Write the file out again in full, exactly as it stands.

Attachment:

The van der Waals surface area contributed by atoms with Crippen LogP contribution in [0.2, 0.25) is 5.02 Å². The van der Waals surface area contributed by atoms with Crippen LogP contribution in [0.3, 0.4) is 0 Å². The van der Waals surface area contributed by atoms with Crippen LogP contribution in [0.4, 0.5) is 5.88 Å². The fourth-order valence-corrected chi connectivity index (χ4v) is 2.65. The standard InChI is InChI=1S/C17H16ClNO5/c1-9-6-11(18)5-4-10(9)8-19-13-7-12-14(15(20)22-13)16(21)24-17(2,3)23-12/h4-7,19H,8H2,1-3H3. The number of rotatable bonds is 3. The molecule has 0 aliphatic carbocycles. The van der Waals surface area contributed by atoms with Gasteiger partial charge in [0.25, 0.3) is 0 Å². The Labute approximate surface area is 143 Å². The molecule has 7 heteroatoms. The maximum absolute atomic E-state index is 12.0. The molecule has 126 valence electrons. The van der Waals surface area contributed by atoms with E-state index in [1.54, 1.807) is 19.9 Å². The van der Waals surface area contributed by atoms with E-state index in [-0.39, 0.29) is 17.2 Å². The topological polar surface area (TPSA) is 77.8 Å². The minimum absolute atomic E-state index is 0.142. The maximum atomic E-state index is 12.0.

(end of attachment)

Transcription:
The van der Waals surface area contributed by atoms with Crippen LogP contribution in [0.2, 0.25) is 5.02 Å². The van der Waals surface area contributed by atoms with Crippen LogP contribution in [0.3, 0.4) is 0 Å². The van der Waals surface area contributed by atoms with Crippen LogP contribution in [0.4, 0.5) is 5.88 Å². The fourth-order valence-corrected chi connectivity index (χ4v) is 2.65. The standard InChI is InChI=1S/C17H16ClNO5/c1-9-6-11(18)5-4-10(9)8-19-13-7-12-14(15(20)22-13)16(21)24-17(2,3)23-12/h4-7,19H,8H2,1-3H3. The number of rotatable bonds is 3. The molecule has 0 aliphatic carbocycles. The van der Waals surface area contributed by atoms with Gasteiger partial charge in [0.25, 0.3) is 0 Å². The Labute approximate surface area is 143 Å². The molecule has 7 heteroatoms. The maximum absolute atomic E-state index is 12.0. The molecule has 126 valence electrons. The van der Waals surface area contributed by atoms with E-state index in [1.54, 1.807) is 19.9 Å². The van der Waals surface area contributed by atoms with E-state index in [-0.39, 0.29) is 17.2 Å². The topological polar surface area (TPSA) is 77.8 Å². The minimum absolute atomic E-state index is 0.142. The maximum atomic E-state index is 12.0.